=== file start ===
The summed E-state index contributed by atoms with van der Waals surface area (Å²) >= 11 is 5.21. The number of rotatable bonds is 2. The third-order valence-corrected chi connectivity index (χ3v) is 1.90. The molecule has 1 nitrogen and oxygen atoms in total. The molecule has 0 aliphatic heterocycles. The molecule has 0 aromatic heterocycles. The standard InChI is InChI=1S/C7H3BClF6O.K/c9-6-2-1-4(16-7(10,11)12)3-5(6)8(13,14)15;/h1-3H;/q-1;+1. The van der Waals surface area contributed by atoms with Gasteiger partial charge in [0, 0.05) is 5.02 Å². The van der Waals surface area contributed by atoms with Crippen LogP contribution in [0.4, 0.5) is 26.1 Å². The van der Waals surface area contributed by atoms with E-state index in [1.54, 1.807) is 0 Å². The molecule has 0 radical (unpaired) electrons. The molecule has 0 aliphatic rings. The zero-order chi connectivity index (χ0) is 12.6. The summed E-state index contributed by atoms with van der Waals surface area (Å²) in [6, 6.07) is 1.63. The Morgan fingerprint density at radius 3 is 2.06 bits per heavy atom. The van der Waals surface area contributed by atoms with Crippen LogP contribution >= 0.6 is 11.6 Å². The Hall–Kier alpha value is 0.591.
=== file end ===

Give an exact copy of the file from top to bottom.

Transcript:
The summed E-state index contributed by atoms with van der Waals surface area (Å²) >= 11 is 5.21. The number of rotatable bonds is 2. The third-order valence-corrected chi connectivity index (χ3v) is 1.90. The molecule has 1 nitrogen and oxygen atoms in total. The molecule has 0 aliphatic heterocycles. The molecule has 0 aromatic heterocycles. The standard InChI is InChI=1S/C7H3BClF6O.K/c9-6-2-1-4(16-7(10,11)12)3-5(6)8(13,14)15;/h1-3H;/q-1;+1. The van der Waals surface area contributed by atoms with Gasteiger partial charge in [0, 0.05) is 5.02 Å². The van der Waals surface area contributed by atoms with Crippen LogP contribution in [0.4, 0.5) is 26.1 Å². The van der Waals surface area contributed by atoms with E-state index in [1.54, 1.807) is 0 Å². The molecule has 0 radical (unpaired) electrons. The molecule has 0 aliphatic rings. The zero-order chi connectivity index (χ0) is 12.6. The summed E-state index contributed by atoms with van der Waals surface area (Å²) in [6, 6.07) is 1.63. The Morgan fingerprint density at radius 3 is 2.06 bits per heavy atom. The van der Waals surface area contributed by atoms with Crippen LogP contribution >= 0.6 is 11.6 Å². The Hall–Kier alpha value is 0.591.